“We are proud to present this moving collection,” said Executive Director Gayle Hom. “It is a worthy tribute to our Filipino population.”
by Toni Robinson, Aug 27, 2008
For Immediate Release: August 21, 2008
Toni Robin: 858.483.3918
Gayle Hom: 619.255.8908
High Resolution Photos Available
New Americans Museum Exhibits Rare Photographs by Filipino American Photographer
September 20 – November 2, 2008
New Americans Museum, NTC Promenade, Liberty Station, 2825 Dewey Road, Suite 102, San Diego 92106, 619-255-8908, Hours 11am-5 pm, Wednesday-Sunday. No charge for admission. This new museum (opened June 21, 2008) celebrates the contributions of America’s diverse immigrant population.
“Through My Father’s Eyes: The Filipino American Photographs of Ricardo Ocreto Alvarado (1914-1976),” a collection of 50 photographs offering rare insight into the emergence of the Filipino-American community in postwar America, will debut at the New Americans Museum, Saturday, September 20th and will remain on view until November 2nd.The entire collection of nearly 3,000 photographs was discovered in 1976 by a teenaged Janet Alvarado in the basement of her family home following her father’s passing. Janet, now the Executive Director of The Alvarado Project, led the effort to create the exhibition which toured nationally as part of the Smithsonian Institution’s Traveling Exhibition Service until 2006.
“We are proud to present this moving collection,” said Executive Director Gayle Hom. “It is a worthy tribute to our Filipino population.” There are currently more than 80,000 foreign-born Filipino residents in San Diego County who account for more than 12% of our foreign-born population. “Coincidentally, the large Filipino population in San Diego had its start when many Filipinos that enlisted and served in the U.S. Navy were trained at the Naval Training Center and opted to return to San Diego after their tours of duty,” added Hom. Redevelopment has transformed the former NTC into a premier arts and culture district. “In a fitting turn of events, the sacrifices and achievements of a remarkable generation of immigrants can now be honored by the New Americans Museum at the very site where so many made such vital contributions to our country,” said Hom.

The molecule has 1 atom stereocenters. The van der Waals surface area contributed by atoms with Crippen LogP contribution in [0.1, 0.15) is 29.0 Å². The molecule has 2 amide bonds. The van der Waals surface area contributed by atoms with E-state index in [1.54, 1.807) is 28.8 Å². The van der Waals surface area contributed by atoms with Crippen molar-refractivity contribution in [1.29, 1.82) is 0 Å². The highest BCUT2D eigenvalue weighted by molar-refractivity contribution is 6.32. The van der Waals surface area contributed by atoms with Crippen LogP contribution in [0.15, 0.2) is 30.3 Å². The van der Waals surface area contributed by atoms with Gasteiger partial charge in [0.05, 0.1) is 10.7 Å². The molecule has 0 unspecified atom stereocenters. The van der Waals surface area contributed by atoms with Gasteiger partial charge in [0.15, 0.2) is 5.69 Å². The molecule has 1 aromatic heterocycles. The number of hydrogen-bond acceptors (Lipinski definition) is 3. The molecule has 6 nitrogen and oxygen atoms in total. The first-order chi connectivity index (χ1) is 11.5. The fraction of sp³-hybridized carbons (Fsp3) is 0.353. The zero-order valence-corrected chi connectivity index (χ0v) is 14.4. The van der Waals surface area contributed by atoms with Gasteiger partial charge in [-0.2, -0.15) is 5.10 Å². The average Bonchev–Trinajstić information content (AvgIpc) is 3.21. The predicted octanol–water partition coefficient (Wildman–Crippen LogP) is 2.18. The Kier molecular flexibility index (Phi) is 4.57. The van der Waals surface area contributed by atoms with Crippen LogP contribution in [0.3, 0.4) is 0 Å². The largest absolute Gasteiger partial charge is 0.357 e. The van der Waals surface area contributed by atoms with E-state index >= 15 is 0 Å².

Ricardo Alvarado emigrated to the U.S. from the Philippines in 1928 as part of the early 20th-century wave of immigrants. He served in the Pacific Theater during World War II. When the war ended, Alvarado supported his passion for photography by working as a civilian cook for an army hospital in San Francisco. For more than 20 years following the war, Alvarado documented postwar Filipino American life. His photographs capture day-to-day activities as well as special moments of celebration. The exhibition photographs offer a poignant portrayal of the Filipino American community in San Francisco from the early 1940s to the late 1950s.
For more information about the New Americans Museum or the Alvarado Project, please visit New Americans Museum and The Alvarado Project. New Americans Museum – Pursuing Dreams, Creating America’s Future
NTC Promenade, Liberty Station
2825 Dewey Road, San Diego 92106, 619-255-8908
Hours 11am-5 pm, Wednesday-Sunday.
No charge for admission
email@example.com • TR/PR Public Relations & Marketing